When filtered water on red mud smelt like Vat 69

In 1972, London Magazine carried a piece on Mysore 50 years earlier by H. Venkatasubbiah, the son of a Brahmin rice merchant, a rarity in those days. Venkatasubbiah’s father was a member of the Merchants’ Association, and each day he entered the market building by a side entrance and climbed a flight of stairs to a small room upstairs (the room still exists and houses the association office).

“Downstairs, on either side of the entrance, were shops selling local perfumery and sandalsticks. When you pass an Indian perfumery shop you smell perfume. When you pass a perfumery shop in the west you smell only cardboard cartons… Indian perfumery seems to cater to two sensory perceptions at the same time, sight and smell.”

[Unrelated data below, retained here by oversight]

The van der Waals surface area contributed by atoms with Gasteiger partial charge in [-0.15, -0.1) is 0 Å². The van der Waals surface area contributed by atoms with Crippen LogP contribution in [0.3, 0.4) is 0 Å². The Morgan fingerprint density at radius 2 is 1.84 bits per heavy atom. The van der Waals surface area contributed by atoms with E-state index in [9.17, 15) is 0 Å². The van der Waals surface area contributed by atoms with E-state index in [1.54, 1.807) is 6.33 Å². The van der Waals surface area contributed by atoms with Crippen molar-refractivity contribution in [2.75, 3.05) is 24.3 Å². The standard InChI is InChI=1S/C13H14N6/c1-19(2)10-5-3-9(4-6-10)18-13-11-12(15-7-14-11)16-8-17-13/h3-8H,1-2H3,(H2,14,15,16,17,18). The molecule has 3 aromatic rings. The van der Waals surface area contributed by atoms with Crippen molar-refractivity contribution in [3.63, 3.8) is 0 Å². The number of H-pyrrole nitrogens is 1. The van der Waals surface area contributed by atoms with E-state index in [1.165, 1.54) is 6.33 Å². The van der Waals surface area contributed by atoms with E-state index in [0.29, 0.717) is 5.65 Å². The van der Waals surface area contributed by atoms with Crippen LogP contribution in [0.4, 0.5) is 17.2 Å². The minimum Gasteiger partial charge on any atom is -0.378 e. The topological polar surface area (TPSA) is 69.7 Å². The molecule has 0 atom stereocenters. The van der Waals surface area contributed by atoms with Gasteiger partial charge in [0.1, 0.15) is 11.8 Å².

Churumuri gratefully acknowledges the support of the historian Ramachandra Guha in serving up this slice of history.